The school principal emails tips for how to talk to a child about bad news. They sit the boy down. They’re nervous, but he’s calm. They have lockdown drills at school, he explains patiently, he knows what to do. They didn’t know about the drills (they don’t read all the principal’s emails). They’re relieved, and appalled. But the boy is calm, matter-of-fact. He is reassuring them. As if it were all perfectly normal, mundane as a fire drill, sensible as looking both ways before you cross or not talking to strangers.

The father is not calm. He rages at the politicians sending their thoughts and prayers. (Here’s a thought: Did your prayers get answered last time?) Rages at the NRA flacks talking about the Constitution (Rights! What about wrongs? Let’s talk about wrongs for once.)

It’s the shamelessness that incenses him.

He fantasizes about protesting a gun store. Standing outside with his own bloody placard showing gunshot fatalities, the number of gun deaths. Shouting “Baby killers” at customers, coming and going. Demanding a waiting period for gun purchases as long as for abortions. Demanding that gun buyers look at photos of gunshot wounds before purchase. Flinging spray pat terns of fake blood on the walls of the store.

Creative Spotlights

It is an honor to be part of the “AAPI Heritage Month Creatives Spotlight.” I am humbled to share the spotlight with such talented Asian-American designers. I am also glad to see Vietnamese Typography is being recognized beyond the type design community. Speaking of Vietnamese typography, I recently added two new typefaces that support Vietnamese.

Albula Pro

A charismatic, geometric sans, Albula Pro lends versatility, legibility, and readability to contemporary designs. Albula Pro supports a wide range of languages. For Vietnamese, its grave and hook above stack to the right of its circumflex while its acute stacks left.

Forma DJR

Started out as a refresh of the Italian neo-grotesque sans, Forma DJR takes on a life of its own with irregular details, tight spacings, and Swiss alternates. For Vietnamese, Forma DJR comes with straightened and curved horns. Its acute, grave, and hook above stack to the right of its circumflex.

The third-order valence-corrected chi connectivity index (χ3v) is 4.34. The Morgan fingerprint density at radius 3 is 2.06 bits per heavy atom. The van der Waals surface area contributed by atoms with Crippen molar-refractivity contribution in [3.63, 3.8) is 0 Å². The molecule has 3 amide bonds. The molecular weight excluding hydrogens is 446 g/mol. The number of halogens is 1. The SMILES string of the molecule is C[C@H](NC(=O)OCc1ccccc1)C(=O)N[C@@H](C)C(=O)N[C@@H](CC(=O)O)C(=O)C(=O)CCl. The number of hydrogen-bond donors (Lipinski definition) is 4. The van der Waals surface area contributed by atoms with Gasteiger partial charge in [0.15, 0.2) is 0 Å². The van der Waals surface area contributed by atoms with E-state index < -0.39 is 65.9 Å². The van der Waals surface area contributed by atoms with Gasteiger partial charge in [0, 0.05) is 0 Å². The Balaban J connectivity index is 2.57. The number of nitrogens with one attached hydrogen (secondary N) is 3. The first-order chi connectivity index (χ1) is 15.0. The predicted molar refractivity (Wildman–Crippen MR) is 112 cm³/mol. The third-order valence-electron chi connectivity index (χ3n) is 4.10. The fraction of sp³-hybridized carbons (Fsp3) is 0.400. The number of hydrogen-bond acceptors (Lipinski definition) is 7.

LinkedIn Recommendation for Matthew Krishnan

Matthew Krishnan joined George Mason University Antonin Scalia Law School as Backend Web Developer in February 2017 and quickly became an essential member of our team. With his technical knowledge, including PHP, MySQL, HTML, and CSS, he played an important role in maintaining and managing our content management systems: MODX and WordPress Multisite.

His skills in communication were even more impressive. He worked well with everyone around him in a professional manner. He went out of his way to support any law school member who needed web-related help. He even offered WordPress training to faculty, staff, and students who would like to update their own website content.

As someone who had been working closely with Matthew in the past four and a half years, I appreciated his patience, independence, and reliability. These qualities were so crucial in a remote environment; therefore, we were able to work in an effective, sufficient collaboration during the pandemic.

In addition to his work for the law school, Matthew studied tirelessly to earn his BS, with Magna Cum Laude, in information technology from George Mason University Volgenau School of Engineering. I admire his hard work and educational dedication. I have tremendous respect for him not only as a colleague but also as a friend.